A community organization that operates a supervised injection site in Toronto's east end held a resident tour of the facility Saturday aimed at helping to ease safety concerns in the area.
Jason Altenberg, the CEO of the South Riverdale Community Health Centre, said the centre is opening its doors to members of the public that rallied together after the death of Leslieville resident Karolina Huebner-Makurat, a 44-year-old mother of two who was hit by a stray bullet while walking in the area in July 2023.
Altenberg said he hopes it will help show residents the importance of their work, which spans beyond harm reduction and into areas like health care, transportation and social services, and let them know their concerns around safety are taken seriously.
"These services are so essential and our commitment to the community is deep," said Altenberg.
"We're going to keep talking to the community as we go and we'll look forward to meeting people who might have questions for us."
The open tour is the first of three the organization is hosting this month to discuss changes the organization took to enhance public safety since the July shooting. But some community members say violence and drug use have been on the rise in their neighbourhood even before Huebner-Makurat's death.
Andrea Nickel, with Leslieville Neighbours for Community Safety, is a resident of the area. The neighbourhood coalition formed as a result of Huebner-Makurat's death, and they've been trying to raise alarm on the safety concerns that have taken place particularly after the onset of the COVID-19 pandemic.
"Implementation of harm reduction services done in an optimal way should be able to ensure that the community is kept safe and our kids are kept safe," she said.
"Unfortunately, it took a mother of two being shot for real attention to be drawn to, you know, community concerns around drug dealing, drug use, and violence."
South Riverdale Community Health Centre hosted one of three tours Saturday it has scheduled this month to show locals in the community how they operate and what changes it has made to increase security. (Spencer Gallichan-Lowe/CBC)
Province and 3rd-party review underway
There hasn't been a confirmed link between the health centre and the shooting, but in August, a woman who worked at the centre was charged with accessory after the fact to an indictable offence and obstructing justice.
Still, in the wake of Huebner-Makurat's death, the centre organized a committee to make recommendations on how to improve safety, Unity Health Toronto hospital network started a third-party review of the Riverdale site and the province started its own review into the service, which includes consulting with public health, reviewing complaints against the site and developing a new incident reporting template.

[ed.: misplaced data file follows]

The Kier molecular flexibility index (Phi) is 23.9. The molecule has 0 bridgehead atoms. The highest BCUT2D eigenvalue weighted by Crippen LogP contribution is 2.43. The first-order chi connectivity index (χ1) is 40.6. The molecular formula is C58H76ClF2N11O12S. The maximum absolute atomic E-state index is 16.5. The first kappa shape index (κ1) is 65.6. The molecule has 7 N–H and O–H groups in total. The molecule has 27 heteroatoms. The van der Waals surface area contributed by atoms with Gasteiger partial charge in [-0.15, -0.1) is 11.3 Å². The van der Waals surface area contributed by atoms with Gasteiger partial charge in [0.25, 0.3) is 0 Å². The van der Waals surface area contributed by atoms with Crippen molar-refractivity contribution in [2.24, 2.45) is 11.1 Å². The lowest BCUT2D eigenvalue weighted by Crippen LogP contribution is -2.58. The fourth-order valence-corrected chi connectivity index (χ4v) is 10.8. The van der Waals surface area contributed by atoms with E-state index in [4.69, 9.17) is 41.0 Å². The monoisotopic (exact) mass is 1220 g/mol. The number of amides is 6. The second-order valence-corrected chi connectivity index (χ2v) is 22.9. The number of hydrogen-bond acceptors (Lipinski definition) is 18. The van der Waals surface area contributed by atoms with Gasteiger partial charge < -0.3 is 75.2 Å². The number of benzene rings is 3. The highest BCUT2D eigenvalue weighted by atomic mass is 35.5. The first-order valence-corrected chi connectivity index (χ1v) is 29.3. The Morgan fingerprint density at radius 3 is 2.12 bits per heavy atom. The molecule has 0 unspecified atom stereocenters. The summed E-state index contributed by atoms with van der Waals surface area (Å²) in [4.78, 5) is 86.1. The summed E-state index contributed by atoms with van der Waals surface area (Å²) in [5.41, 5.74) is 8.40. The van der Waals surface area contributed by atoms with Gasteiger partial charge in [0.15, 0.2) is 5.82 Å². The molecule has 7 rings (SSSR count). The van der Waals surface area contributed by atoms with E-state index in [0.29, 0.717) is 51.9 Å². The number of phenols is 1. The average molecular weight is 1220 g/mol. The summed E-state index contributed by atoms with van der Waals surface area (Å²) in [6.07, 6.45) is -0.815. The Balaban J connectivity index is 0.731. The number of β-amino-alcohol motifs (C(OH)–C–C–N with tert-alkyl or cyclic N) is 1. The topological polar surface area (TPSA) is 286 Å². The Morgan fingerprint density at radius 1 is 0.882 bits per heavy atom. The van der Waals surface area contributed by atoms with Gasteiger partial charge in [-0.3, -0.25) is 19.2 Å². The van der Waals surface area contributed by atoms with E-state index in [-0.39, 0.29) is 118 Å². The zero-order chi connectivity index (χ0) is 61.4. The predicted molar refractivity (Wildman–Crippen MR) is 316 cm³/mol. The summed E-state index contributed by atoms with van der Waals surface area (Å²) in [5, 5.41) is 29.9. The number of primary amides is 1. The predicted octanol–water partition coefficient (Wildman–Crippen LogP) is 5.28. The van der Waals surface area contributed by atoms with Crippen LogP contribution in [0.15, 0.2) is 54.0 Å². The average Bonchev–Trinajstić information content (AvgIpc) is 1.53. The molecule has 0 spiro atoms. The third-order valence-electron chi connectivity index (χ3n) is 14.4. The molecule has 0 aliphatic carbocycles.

The Ontario government has appointed Jill Campbell, a former executive at the Centre for Addiction and Mental Health, as supervisor to look more closely at community concerns.
"They were seeing people hanging around outside in large numbers, they were seeing loud behaviours, they were seeing more needles in the community ... they felt unsafe, and felt that the centre should be doing more," Campbell said.
"I'm cautiously optimistic that we're going to be able to find a way forward because people are now getting together to talk about what needs to happen to improve their safety."
The South Riverdale Community Health Centre has fenced off an area to prevent groups from congregating outside, hired security, and increased sweeps for needles in the neighbourhood. (CBC)
Campbell is expected to remain in the six-month position until the end of April. While she's optimistic with the progress so far, she worries that the underlying problems contributing to these safety concerns aren't being acknowledged in the same way.
"The extent of the problem is really homelessness. It's mental illness, it's lack of resources for people," she said. "If you've read anything about the history here there, there has been a long history of drug use in this area and that's why the [consumption and treatment service] was actually established here."
The centre has fenced off an area to prevent groups from congregating outside, hired security, and increased sweeps for needles in the neighbourhood, Altenberg said. In the last year, the organization served about 15,000 people with significant barriers to health, he added.
"They deserve care, and for the people who have substance use issues in the community, they deserve to live," he said.
"The toxic drug supply crisis is is killing people on a daily basis in the city and we really feel that so much of that is preventable and want to be part of preserving life and giving people hope."